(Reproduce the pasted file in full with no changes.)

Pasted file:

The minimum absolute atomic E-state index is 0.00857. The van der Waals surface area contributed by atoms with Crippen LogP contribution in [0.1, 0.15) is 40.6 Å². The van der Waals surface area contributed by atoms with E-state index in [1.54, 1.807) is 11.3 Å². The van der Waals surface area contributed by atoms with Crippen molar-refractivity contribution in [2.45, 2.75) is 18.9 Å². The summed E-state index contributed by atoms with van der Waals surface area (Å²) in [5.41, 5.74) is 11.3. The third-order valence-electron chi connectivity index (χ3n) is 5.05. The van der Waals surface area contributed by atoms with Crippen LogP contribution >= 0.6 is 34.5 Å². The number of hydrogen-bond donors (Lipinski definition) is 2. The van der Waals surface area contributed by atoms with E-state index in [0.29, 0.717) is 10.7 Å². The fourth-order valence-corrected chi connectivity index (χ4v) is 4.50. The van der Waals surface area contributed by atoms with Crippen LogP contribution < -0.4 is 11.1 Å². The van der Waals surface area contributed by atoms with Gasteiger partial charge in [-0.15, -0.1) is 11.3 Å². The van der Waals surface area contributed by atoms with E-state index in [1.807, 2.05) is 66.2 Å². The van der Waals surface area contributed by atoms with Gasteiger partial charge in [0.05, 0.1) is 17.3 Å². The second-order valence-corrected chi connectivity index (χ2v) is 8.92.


The minimum absolute atomic E-state index is 0.00857. The van der Waals surface area contributed by atoms with Crippen LogP contribution in [0.1, 0.15) is 40.6 Å². The van der Waals surface area contributed by atoms with E-state index in [1.54, 1.807) is 11.3 Å². The van der Waals surface area contributed by atoms with Crippen molar-refractivity contribution in [2.45, 2.75) is 18.9 Å². The summed E-state index contributed by atoms with van der Waals surface area (Å²) in [5.41, 5.74) is 11.3. The third-order valence-electron chi connectivity index (χ3n) is 5.05. The van der Waals surface area contributed by atoms with Crippen LogP contribution >= 0.6 is 34.5 Å². The number of hydrogen-bond donors (Lipinski definition) is 2. The van der Waals surface area contributed by atoms with E-state index in [0.29, 0.717) is 10.7 Å². The fourth-order valence-corrected chi connectivity index (χ4v) is 4.50. The van der Waals surface area contributed by atoms with Crippen LogP contribution < -0.4 is 11.1 Å². The van der Waals surface area contributed by atoms with Gasteiger partial charge in [-0.15, -0.1) is 11.3 Å². The van der Waals surface area contributed by atoms with E-state index in [1.807, 2.05) is 66.2 Å². The van der Waals surface area contributed by atoms with Gasteiger partial charge in [0.05, 0.1) is 17.3 Å². The second-order valence-corrected chi connectivity index (χ2v) is 8.92.